· Mentally prepare: Visualize your success
Harness the power of your subconscious mind. The purpose of all of this is to pass command from your conscious mind to your subconscious mind. Your subconscious mind wants to believe what you tell it (good or bad) and it will do whatever it takes to turn those commands into reality.
· Read a book (Even if it’s just a page)
Reading books offers many benefits. Reading can boost your intelligence, increase your brainpower and even strengthen your ability to empathize with other people. Reading makes us a better leader, increases our worldview and knowledge base, and reinforces our self-discipline.
· Write: Prime yourself for creativity
Spending time writing every day helps you become a better communicator, improves your ability to recall important information, and enhances your creativity. Write in a diary format and you also have the added benefit of greater self-understanding. They say that everyone has at least one million-dollar idea in his or her lifetime. You may just find yours on this list!
· Make a daily to-do list
Keep your daily to-do list small so that it’s manageable and not overwhelming. A great “hack” to make sure you keep your lists simple is using a Post-It Note. The dimensions of a Post-It Note are perfect (typically 3 X 3) because the size constraint will force you to only write down the most important things that you have to do each day.
· Break your day into chunks
Breaking your day into chunks helps you be the best you as too much time spent doing one thing can cause you to lose focus, and interest. And if you’re working on something you don’t really want to do, it makes it easier because you only have to do it for a short while.
2. Optimize Your Body
· Breathe: Practice deep breathing
Three times a day you take 10 “power breaths” using a ratio of 1–4–2. For instance, if you inhale for 6 seconds, you will hold for 24 seconds, and exhale for 12 seconds. This type of breathing brings energy to your body, making it healthier and less stressed in the process. You’ll start to feel better almost instantly…try it now.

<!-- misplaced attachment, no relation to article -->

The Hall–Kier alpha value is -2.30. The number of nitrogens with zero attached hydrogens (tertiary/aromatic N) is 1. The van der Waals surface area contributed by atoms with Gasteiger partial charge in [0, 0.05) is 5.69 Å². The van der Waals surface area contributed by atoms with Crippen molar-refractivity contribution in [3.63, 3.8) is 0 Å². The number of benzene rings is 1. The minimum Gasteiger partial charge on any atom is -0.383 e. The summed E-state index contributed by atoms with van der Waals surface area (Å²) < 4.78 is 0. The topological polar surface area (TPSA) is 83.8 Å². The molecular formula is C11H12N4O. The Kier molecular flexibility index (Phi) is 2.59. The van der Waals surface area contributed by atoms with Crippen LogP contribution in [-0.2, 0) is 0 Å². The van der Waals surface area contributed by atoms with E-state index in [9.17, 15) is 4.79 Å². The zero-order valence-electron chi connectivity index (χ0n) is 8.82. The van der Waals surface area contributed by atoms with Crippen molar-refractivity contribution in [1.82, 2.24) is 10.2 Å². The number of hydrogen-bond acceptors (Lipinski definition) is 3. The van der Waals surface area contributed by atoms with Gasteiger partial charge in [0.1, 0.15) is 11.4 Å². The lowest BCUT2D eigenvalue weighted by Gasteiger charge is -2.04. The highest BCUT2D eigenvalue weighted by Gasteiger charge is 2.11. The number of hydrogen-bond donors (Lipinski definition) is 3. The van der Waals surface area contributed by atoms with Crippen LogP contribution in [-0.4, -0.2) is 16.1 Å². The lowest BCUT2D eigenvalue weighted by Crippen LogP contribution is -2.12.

· Eat “productive” foods
Research has found that your brain operates optimally when you consume a very specific amount of glucose (25 grams, to be exact) in a form that is released slowly over time. Foods that fall into this category have positive effects on your body and mind.
· Get out of your chair often: Exercise!
Exercise is the one part of a daily routine that most everyone loves to hate. Start seeing what positive things exercise has to offer you…not what you don’t like about it. Exercise doesn’t have to mean an hour-long grueling workout session. Take a 10–20-minute walk. Do yoga, stretches, or dance around your living room. Get on the elliptical. It doesn’t matter what you do; just do something to get your body moving!
· Get enough sleep: No less than 7 hours
Sleep is extremely important to your overall health for a multitude of reasons. In the short term, not sleeping enough can affect your judgment, mood, and even your ability to retain information. In the long term, chronic sleep deprivation can lead to obesity, diabetes, cardiovascular disease, and even early death. Follow these simple tenets for healthy sleep: (1) getting enough (no less than 7 hours) and (2) getting it during the same time frame each day (as much as possible).
3. Optimize Your Soul
· Find a well of inspiration
Inspiration and motivation can come from many places — books, music, podcasts, videos, emails, other people. All you have to do is find the one or ones that resonate most with you and commit to engaging with them. Research has shown that inspiration can be activated, captured, and manipulated…and it has a major effect on important life outcomes. Find a word or phrase that is empowering and motivating to you and repeat it over and over again to yourself.